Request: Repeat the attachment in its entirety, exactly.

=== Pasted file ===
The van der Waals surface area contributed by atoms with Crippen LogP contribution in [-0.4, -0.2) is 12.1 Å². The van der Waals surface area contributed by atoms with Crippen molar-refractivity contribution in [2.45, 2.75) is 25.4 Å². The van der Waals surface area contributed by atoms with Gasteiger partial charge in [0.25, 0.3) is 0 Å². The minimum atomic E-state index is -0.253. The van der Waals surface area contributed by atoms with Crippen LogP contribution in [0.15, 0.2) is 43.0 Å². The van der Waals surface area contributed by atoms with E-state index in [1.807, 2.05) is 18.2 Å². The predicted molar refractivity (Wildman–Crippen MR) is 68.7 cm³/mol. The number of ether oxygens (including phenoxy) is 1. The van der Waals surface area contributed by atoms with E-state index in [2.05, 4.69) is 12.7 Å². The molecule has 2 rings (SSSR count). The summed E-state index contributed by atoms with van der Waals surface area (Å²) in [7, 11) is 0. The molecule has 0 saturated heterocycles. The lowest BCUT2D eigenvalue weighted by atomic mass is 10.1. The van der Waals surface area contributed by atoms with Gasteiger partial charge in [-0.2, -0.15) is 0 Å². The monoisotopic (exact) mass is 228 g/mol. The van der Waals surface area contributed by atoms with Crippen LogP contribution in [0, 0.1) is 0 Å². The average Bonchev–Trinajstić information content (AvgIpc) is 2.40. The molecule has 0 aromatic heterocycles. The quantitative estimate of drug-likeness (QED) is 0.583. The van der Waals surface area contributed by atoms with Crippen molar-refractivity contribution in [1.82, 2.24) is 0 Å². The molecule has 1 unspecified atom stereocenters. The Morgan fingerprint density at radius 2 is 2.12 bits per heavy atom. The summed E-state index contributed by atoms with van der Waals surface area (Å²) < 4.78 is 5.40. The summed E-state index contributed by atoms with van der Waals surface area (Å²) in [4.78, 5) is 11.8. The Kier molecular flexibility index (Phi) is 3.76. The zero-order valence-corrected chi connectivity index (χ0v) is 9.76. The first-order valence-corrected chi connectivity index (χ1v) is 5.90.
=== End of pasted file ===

The van der Waals surface area contributed by atoms with Crippen LogP contribution in [-0.4, -0.2) is 12.1 Å². The van der Waals surface area contributed by atoms with Crippen molar-refractivity contribution in [2.45, 2.75) is 25.4 Å². The van der Waals surface area contributed by atoms with Gasteiger partial charge in [0.25, 0.3) is 0 Å². The minimum atomic E-state index is -0.253. The van der Waals surface area contributed by atoms with Crippen LogP contribution in [0.15, 0.2) is 43.0 Å². The van der Waals surface area contributed by atoms with E-state index in [1.807, 2.05) is 18.2 Å². The predicted molar refractivity (Wildman–Crippen MR) is 68.7 cm³/mol. The number of ether oxygens (including phenoxy) is 1. The van der Waals surface area contributed by atoms with E-state index in [2.05, 4.69) is 12.7 Å². The molecule has 2 rings (SSSR count). The summed E-state index contributed by atoms with van der Waals surface area (Å²) in [7, 11) is 0. The molecule has 0 saturated heterocycles. The lowest BCUT2D eigenvalue weighted by atomic mass is 10.1. The van der Waals surface area contributed by atoms with Gasteiger partial charge in [-0.2, -0.15) is 0 Å². The monoisotopic (exact) mass is 228 g/mol. The van der Waals surface area contributed by atoms with Crippen LogP contribution in [0, 0.1) is 0 Å². The average Bonchev–Trinajstić information content (AvgIpc) is 2.40. The molecule has 0 aromatic heterocycles. The quantitative estimate of drug-likeness (QED) is 0.583. The van der Waals surface area contributed by atoms with Crippen molar-refractivity contribution in [1.82, 2.24) is 0 Å². The molecule has 1 unspecified atom stereocenters. The Morgan fingerprint density at radius 2 is 2.12 bits per heavy atom. The summed E-state index contributed by atoms with van der Waals surface area (Å²) < 4.78 is 5.40. The summed E-state index contributed by atoms with van der Waals surface area (Å²) in [4.78, 5) is 11.8. The Kier molecular flexibility index (Phi) is 3.76. The zero-order valence-corrected chi connectivity index (χ0v) is 9.76. The first-order valence-corrected chi connectivity index (χ1v) is 5.90.